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Remember Nafta? Well, Here Comes Tafta (Int'l Edition)


International -- Intl' Business: TRADE

REMEMBER NAFTA? WELL, HERE COMES TAFTA (int'l edition)

Since the end of the cold war, policy heavies in Europe and the U.S. have been searching for a way to breathe new life into transatlantic relations. Suddenly, they've come up with an idea. Politicians are buzzing about the possibility of opening talks on a transatlantic free trade agreement. Brace yourself for TAFTA, son of NAFTA.

It may never get beyond a free-traders' pipe dream, but the list of TAFTA supporters is growing daily-- from pols in Canada, Germany, France, and Britain to U.S. labor leader Lane Kirkland. The new trade pact could open sensitive markets like telecommunications, airlines, financial services, and entertainment. No one agrees exactly what form TAFTA would take. But there's widespread agreement on one point: It's worth trying. "It's a very powerful idea," says Stuart E. Eizenstat, U.S. Ambassador to the European Union.

TAFTA's origins are uncertain. The Germans claim Daimler Benz CEO Edzard Reuter first publicly spoke of a free-trade zone between North America and the European Union a year ago. About the same time, British Defense Minister Malcolm Rifkind floated the idea of replacing NATO with an institution that would bind the allies together economically and militarily.

IT'S A SMALL WORLD. Earlier this year, Canadian Prime Minister Jean Chretien also brought up the idea in Paris, where it's sure to be controversial. Yet he found a receptive ear in French Foreign Minister Alain Juppe, who weighed in with his "transatlantic charter" on economic and security issues.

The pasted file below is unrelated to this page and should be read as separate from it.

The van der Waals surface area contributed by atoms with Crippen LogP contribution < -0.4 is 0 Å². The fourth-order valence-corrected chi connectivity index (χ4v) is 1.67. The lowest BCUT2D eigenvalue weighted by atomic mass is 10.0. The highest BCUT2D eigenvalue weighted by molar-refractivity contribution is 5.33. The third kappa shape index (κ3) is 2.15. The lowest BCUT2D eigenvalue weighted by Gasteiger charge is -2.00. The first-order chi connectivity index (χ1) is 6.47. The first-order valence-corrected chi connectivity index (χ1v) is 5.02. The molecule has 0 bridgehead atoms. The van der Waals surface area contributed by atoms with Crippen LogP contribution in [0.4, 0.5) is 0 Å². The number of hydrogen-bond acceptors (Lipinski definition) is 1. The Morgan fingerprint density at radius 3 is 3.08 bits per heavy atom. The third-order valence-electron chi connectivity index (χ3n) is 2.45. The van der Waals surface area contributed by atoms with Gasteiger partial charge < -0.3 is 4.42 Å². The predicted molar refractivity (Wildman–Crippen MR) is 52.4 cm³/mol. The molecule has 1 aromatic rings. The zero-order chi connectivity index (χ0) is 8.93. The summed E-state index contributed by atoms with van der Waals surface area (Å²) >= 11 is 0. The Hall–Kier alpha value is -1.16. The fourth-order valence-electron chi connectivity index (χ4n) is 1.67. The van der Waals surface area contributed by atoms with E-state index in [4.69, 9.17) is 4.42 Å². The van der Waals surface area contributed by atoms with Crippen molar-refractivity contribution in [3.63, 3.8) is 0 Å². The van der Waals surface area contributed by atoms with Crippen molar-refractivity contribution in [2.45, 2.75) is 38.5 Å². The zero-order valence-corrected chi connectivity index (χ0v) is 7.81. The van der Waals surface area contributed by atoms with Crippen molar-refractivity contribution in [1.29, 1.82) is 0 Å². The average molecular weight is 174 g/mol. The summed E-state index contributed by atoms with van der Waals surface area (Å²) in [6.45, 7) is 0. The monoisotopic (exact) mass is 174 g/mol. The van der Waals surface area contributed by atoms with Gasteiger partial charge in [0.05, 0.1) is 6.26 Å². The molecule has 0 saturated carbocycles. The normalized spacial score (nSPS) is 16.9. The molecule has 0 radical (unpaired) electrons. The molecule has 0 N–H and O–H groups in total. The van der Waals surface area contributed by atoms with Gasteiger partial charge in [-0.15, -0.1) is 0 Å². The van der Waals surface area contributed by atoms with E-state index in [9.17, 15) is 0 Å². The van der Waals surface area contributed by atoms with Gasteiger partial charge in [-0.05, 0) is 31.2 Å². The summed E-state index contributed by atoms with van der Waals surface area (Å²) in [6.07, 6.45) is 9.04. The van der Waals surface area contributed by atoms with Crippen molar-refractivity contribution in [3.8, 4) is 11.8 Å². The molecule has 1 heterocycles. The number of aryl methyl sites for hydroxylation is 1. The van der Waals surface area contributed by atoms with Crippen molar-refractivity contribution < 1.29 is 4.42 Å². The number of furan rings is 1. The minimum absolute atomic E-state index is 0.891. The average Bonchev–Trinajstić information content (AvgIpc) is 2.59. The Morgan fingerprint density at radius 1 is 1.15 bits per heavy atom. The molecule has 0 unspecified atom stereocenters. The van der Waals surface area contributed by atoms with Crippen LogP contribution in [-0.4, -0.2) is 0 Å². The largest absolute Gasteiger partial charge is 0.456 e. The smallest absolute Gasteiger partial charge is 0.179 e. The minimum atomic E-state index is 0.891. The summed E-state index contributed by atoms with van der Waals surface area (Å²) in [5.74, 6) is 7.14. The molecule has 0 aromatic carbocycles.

What started as idealistic musing has snowballed into a movement. Gaullist Presidential candidate Jacques Chirac added Juppe's idea to his campaign rhetoric. British Prime Minister John Major advocated TAFTA when he met President Clinton in April. Then, German Foreign Minister Klaus Kinkel pushed it in an Apr. 19 speech in Chicago.

The only cool reception so far has been at the White House, which is busy expanding NAFTA and forging a blueprint for free trade with Asia. Even there, though, signs are emerging that TAFTA is gaining a voice. Departing for a European swing on Apr. 21, Commerce Under Secretary Jeffrey E. Garten said he'll be seeking a deeper transatlantic relationship while prying open European power generation, telecommunication, and aerospace markets. Says Garten: "We risk drifting apart. That would be a tragedy."

So what next? The subject is likely to come up at a high-level meeting of Organization for Economic Cooperation & Development officials in Paris later in May, and at other U.S.-EU and Group of Seven meetings this summer. Even for talks to get under way, numerous obstacles must be overcome. The French, for example, are unlikely to agree to talks unless two sensitive areas--agriculture and entertainment--are off the table.

If negotiators ever start work on the nitty gritty, the enormity of the task will be obvious. The easiest job will be chipping away at remaining tariffs in Europe and the U.S., on products ranging from memory chips to steel. Then they'll attack restrictions on financial services. Telecommunications companies will want equal access to each other's markets. Airlines will want open skies.

Trade negotiators also will have to end quotas on farm produce and textiles. The U.S. entertainment industry will want to quash EU rules requiring broadcasters to have at least 51% European content. As each subsidy, quota, or tariff is struck down, a sheltered industry on the other side will be hurt.

Some momentum for TAFTA is already building. To get the ball rolling, the Germans favor an "early warning system" to deal with trade disputes before they blow up, such as last month's fishing war between Spain and Canada. Britain wants an interim agreement on financial services.

There are still those, however, who voice caution. Setting up a Fortress West may not be a great idea when Asia and Latin America are the world's fastest-growing markets. And getting a workable agreement may be impossible. Says Raymond G.H. Seitz, former U.S. Ambassador to Britain and now a director of four British companies: "It all sounds great sitting around with a glass of port late in the evening." But turning talk into a treaty will take tremendous diplomacy and years of work.By Paula Dwyer in London, with Amy Borrus in Washington and Linda Bernier in Brussels


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